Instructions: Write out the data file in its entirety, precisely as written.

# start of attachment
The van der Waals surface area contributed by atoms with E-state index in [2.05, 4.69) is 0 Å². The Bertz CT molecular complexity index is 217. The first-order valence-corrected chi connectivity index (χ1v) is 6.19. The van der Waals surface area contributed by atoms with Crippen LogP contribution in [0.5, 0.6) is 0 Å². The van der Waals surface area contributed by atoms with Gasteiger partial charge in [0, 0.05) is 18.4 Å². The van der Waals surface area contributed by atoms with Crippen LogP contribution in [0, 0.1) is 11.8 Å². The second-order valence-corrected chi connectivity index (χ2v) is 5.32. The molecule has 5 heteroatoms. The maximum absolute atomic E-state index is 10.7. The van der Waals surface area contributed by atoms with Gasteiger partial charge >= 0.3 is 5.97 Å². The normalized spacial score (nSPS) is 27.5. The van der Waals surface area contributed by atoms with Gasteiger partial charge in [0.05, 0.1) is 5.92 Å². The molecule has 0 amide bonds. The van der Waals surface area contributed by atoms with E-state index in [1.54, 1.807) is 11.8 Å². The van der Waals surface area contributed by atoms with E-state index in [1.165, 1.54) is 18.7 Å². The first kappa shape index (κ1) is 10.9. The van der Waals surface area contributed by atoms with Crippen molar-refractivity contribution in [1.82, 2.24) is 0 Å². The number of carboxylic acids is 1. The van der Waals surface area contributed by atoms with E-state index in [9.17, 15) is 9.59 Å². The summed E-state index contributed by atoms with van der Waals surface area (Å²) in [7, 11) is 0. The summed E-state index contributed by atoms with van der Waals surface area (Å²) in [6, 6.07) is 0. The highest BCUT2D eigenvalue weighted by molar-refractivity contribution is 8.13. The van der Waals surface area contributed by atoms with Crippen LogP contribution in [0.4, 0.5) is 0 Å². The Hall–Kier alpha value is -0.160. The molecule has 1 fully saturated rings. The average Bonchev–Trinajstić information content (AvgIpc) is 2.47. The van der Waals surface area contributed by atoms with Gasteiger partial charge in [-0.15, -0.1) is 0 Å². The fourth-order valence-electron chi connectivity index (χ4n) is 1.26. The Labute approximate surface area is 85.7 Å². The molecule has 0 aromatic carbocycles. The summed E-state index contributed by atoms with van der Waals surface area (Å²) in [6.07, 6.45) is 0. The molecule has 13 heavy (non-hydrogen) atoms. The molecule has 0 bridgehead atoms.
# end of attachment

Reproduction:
The van der Waals surface area contributed by atoms with E-state index in [2.05, 4.69) is 0 Å². The Bertz CT molecular complexity index is 217. The first-order valence-corrected chi connectivity index (χ1v) is 6.19. The van der Waals surface area contributed by atoms with Crippen LogP contribution in [0.5, 0.6) is 0 Å². The van der Waals surface area contributed by atoms with Gasteiger partial charge in [0, 0.05) is 18.4 Å². The van der Waals surface area contributed by atoms with Crippen LogP contribution in [0, 0.1) is 11.8 Å². The second-order valence-corrected chi connectivity index (χ2v) is 5.32. The molecule has 5 heteroatoms. The maximum absolute atomic E-state index is 10.7. The van der Waals surface area contributed by atoms with Gasteiger partial charge >= 0.3 is 5.97 Å². The normalized spacial score (nSPS) is 27.5. The van der Waals surface area contributed by atoms with Gasteiger partial charge in [0.05, 0.1) is 5.92 Å². The molecule has 0 amide bonds. The van der Waals surface area contributed by atoms with E-state index in [1.54, 1.807) is 11.8 Å². The van der Waals surface area contributed by atoms with E-state index in [1.165, 1.54) is 18.7 Å². The first kappa shape index (κ1) is 10.9. The van der Waals surface area contributed by atoms with Crippen molar-refractivity contribution in [1.82, 2.24) is 0 Å². The number of carboxylic acids is 1. The van der Waals surface area contributed by atoms with E-state index in [9.17, 15) is 9.59 Å². The summed E-state index contributed by atoms with van der Waals surface area (Å²) in [7, 11) is 0. The summed E-state index contributed by atoms with van der Waals surface area (Å²) in [6, 6.07) is 0. The highest BCUT2D eigenvalue weighted by molar-refractivity contribution is 8.13. The van der Waals surface area contributed by atoms with Crippen LogP contribution in [0.4, 0.5) is 0 Å². The Hall–Kier alpha value is -0.160. The molecule has 1 fully saturated rings. The average Bonchev–Trinajstić information content (AvgIpc) is 2.47. The van der Waals surface area contributed by atoms with Gasteiger partial charge in [-0.15, -0.1) is 0 Å². The fourth-order valence-electron chi connectivity index (χ4n) is 1.26. The Labute approximate surface area is 85.7 Å². The molecule has 0 aromatic carbocycles. The summed E-state index contributed by atoms with van der Waals surface area (Å²) in [6.07, 6.45) is 0. The molecule has 13 heavy (non-hydrogen) atoms. The molecule has 0 bridgehead atoms.